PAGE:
But even if we accept that without preliminary interpretation no entity or fact is given for us, we cannot escape from some further questions. Where does this preliminary interpretation originate from, which is often not conscious for the interpreter? How does it turn up for the interpreter? What possibility is left for the formation of 'independent interpretation'? — According to Jean Grondin, Gadamer, who considered Heidegger's idea of the Seinsgeschick as the history of effect (Wirkungsgeschichte), and this way he retraced it to its hermeneutical origin, this Gadamer also ignores the criteria of truth, and he regards only a hermeneutical concept of truth as the only possible one. (16) Relating to this tradition, namely on the basis of the Gadamer's principle of history of effect, we can say that any fact's preliminary interpretation comes from that, that we are drawn into the history of effect, that means, that it comes from our addressedness by the traditions which work in the history of effect. But this addressedness is the beginning only of that understanding that is regarded as a historically effected process, in which the truth happens to us by means of our participation, by means of suspension our prejudices, and by means of asking and answering. (17) Even though we cannot consider understanding as primarily the activity of our subjectivity, but as the function of the history of effect, we are participated in the disclosed content of meaning of our traditions, which address us, all the time by the earlier mentioned fusion of horizons. So, an 'independent interpretation' that switches off the effectiveness of the history of effect is entirely impossible. Through the fusion of horizons is born a new meaning of the tradition that changes us too, that is we also gain a new meaning of tradition.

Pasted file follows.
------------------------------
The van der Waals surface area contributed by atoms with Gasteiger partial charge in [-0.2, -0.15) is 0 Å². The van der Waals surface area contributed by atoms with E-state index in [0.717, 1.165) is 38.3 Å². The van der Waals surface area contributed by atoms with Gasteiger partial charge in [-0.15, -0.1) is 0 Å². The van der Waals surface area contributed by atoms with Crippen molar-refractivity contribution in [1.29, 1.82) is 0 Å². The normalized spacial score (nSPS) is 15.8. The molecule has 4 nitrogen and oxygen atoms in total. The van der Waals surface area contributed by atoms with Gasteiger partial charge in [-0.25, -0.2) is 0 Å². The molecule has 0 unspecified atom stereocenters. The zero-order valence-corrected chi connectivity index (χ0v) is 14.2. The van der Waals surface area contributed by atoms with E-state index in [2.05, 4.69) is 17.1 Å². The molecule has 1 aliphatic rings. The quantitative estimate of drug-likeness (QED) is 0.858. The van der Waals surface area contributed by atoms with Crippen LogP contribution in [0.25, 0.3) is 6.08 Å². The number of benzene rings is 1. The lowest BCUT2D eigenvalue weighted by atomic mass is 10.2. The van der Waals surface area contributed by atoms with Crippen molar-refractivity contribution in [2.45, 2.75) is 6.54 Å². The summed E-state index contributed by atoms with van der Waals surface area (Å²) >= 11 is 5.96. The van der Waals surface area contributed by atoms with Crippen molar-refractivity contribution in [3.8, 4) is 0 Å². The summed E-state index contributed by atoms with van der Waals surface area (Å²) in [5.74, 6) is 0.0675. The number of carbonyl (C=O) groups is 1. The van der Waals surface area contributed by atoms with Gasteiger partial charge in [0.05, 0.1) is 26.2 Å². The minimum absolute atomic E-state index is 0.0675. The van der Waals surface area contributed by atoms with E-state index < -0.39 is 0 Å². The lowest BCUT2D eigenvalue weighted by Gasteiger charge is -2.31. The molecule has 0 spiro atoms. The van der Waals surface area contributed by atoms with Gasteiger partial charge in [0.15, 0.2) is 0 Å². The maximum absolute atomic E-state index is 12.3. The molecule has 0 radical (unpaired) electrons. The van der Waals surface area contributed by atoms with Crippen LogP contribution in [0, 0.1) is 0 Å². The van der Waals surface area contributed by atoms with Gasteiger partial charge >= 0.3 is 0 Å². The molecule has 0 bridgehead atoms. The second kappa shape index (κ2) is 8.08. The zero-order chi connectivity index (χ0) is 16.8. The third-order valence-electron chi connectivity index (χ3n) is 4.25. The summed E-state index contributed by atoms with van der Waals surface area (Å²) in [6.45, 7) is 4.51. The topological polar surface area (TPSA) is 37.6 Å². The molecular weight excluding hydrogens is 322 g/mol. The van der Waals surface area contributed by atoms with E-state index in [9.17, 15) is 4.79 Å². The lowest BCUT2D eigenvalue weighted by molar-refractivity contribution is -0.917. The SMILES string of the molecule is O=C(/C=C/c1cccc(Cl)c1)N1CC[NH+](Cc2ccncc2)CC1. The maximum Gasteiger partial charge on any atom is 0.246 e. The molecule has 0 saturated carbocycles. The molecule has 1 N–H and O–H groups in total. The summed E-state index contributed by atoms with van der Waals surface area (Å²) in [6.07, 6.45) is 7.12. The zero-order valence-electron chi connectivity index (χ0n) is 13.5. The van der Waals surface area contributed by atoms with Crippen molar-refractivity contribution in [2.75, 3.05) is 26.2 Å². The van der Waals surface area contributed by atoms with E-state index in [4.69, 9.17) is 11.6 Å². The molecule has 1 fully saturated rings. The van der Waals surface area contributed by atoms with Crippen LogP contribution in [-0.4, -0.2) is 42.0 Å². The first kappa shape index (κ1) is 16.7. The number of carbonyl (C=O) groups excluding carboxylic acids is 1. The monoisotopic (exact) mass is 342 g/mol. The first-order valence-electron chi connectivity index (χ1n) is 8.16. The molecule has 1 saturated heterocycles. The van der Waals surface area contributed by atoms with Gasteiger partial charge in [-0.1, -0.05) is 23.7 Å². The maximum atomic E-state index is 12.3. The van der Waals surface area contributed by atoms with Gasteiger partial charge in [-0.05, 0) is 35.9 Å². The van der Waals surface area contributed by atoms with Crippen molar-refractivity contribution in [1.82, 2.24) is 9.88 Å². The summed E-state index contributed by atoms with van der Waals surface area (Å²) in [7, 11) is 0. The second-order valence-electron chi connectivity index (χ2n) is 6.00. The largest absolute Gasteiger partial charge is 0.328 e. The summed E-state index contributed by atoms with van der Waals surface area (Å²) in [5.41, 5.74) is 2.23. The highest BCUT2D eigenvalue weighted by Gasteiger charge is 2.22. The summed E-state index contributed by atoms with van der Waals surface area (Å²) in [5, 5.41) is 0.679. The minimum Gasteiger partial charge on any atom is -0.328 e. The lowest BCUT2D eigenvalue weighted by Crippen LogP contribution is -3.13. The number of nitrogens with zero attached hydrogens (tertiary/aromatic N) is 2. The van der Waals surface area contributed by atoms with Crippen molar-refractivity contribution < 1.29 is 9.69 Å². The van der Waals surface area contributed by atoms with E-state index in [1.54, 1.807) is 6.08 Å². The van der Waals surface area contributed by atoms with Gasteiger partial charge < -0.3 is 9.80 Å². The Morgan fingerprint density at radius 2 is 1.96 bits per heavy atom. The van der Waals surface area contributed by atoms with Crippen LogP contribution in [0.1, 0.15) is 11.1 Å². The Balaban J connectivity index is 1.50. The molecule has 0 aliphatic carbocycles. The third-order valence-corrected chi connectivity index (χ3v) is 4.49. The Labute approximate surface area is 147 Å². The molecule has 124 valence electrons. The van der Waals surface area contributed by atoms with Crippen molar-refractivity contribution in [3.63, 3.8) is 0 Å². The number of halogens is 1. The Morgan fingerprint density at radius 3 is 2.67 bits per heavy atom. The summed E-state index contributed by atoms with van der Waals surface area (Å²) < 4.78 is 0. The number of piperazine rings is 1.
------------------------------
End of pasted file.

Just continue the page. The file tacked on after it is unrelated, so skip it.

(1) In: Dilthey-Jahrbuch für Philosophie und Geschichte der Geisteswissenschaften 6 (1989), p. 237-269. (Further: Anzeige.)
(2) O. Pöggeler: Der Denkweg Martin Heideggers. Pfullingen: Neske, 1963. p. 71.
(3) H.-G. Gadamer: Truth and Method. New York: Crossroad, 1989. p. 261. (Further: TM.)
(4) M. Heidegger: Being and Time. New York: Harper and Row, 1962. p. 194. and p. 195. (Further: BT.)
(5) BT p. 363.
(6) Cf. BT §§ 31-32.
(7) Cf. BT § 65. and § 74.
(8) Cf. especially with BT § 4. and § 31., and TM p. 340.
(9) Emilio Betti: Die Hermeneutik als allgemeine Methodik der Geisteswissenschaften. Tübingen: J. C. B. Mohr (Paul Siebek), 1962.
(10) Cf. BT p. 191.
(11) We have to emphasize, that they are not criteria of truth, but only measurements of valuation of the relationship between two interpretations!
(12) TM p. 374.
(13) TM p.373.
(14) Cf. BT § 44., § 31., § 65., § 75.
(15) Cf. Anzeige p. 249., GA 17 pp. 113-114., 117-118., 275., BT § 6.
(16) Cf. TM p. xxii-xxiii., pp. 490-491. and J. Grondin: Zur Entfaltung eines hermeneutischen Wahrheitsbegriffs. In: Der Sinn für Hermeneutik. Darmstadt: Wissenschaftliche Buchgesellschaft, 1994.
(17) Cf. TM pp. 291-292. and pp. 49-491.